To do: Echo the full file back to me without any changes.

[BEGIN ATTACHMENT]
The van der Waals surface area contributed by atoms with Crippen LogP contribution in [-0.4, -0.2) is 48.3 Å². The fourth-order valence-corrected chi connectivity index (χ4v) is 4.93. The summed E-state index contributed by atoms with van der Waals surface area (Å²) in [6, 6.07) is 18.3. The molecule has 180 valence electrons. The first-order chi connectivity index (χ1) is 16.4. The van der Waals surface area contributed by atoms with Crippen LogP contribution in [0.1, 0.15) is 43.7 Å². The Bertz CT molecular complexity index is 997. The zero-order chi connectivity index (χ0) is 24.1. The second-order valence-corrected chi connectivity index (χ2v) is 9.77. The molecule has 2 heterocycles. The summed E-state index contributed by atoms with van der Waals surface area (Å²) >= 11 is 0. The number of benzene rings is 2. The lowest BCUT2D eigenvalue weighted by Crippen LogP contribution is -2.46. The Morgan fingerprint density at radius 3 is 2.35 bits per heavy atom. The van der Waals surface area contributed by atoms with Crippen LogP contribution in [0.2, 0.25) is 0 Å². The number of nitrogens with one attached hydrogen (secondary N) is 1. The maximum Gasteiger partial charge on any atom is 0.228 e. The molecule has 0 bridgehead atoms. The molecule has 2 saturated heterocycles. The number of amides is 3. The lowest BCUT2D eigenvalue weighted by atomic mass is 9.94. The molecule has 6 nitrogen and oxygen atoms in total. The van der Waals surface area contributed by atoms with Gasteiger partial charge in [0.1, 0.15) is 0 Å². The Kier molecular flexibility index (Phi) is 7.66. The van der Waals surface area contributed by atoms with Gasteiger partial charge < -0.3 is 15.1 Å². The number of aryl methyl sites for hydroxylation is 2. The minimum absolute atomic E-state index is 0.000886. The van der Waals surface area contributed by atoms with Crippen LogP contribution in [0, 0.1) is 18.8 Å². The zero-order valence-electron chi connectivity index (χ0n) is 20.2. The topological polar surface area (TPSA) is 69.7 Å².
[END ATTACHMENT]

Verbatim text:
The van der Waals surface area contributed by atoms with Crippen LogP contribution in [-0.4, -0.2) is 48.3 Å². The fourth-order valence-corrected chi connectivity index (χ4v) is 4.93. The summed E-state index contributed by atoms with van der Waals surface area (Å²) in [6, 6.07) is 18.3. The molecule has 180 valence electrons. The first-order chi connectivity index (χ1) is 16.4. The van der Waals surface area contributed by atoms with Crippen LogP contribution in [0.1, 0.15) is 43.7 Å². The Bertz CT molecular complexity index is 997. The zero-order chi connectivity index (χ0) is 24.1. The second-order valence-corrected chi connectivity index (χ2v) is 9.77. The molecule has 2 heterocycles. The summed E-state index contributed by atoms with van der Waals surface area (Å²) >= 11 is 0. The number of benzene rings is 2. The lowest BCUT2D eigenvalue weighted by Crippen LogP contribution is -2.46. The Morgan fingerprint density at radius 3 is 2.35 bits per heavy atom. The van der Waals surface area contributed by atoms with Crippen LogP contribution in [0.2, 0.25) is 0 Å². The number of nitrogens with one attached hydrogen (secondary N) is 1. The maximum Gasteiger partial charge on any atom is 0.228 e. The molecule has 0 bridgehead atoms. The molecule has 2 saturated heterocycles. The number of amides is 3. The lowest BCUT2D eigenvalue weighted by atomic mass is 9.94. The molecule has 6 nitrogen and oxygen atoms in total. The van der Waals surface area contributed by atoms with Gasteiger partial charge in [0.1, 0.15) is 0 Å². The Kier molecular flexibility index (Phi) is 7.66. The van der Waals surface area contributed by atoms with Gasteiger partial charge < -0.3 is 15.1 Å². The number of aryl methyl sites for hydroxylation is 2. The minimum absolute atomic E-state index is 0.000886. The van der Waals surface area contributed by atoms with Crippen LogP contribution in [0, 0.1) is 18.8 Å². The zero-order valence-electron chi connectivity index (χ0n) is 20.2. The topological polar surface area (TPSA) is 69.7 Å².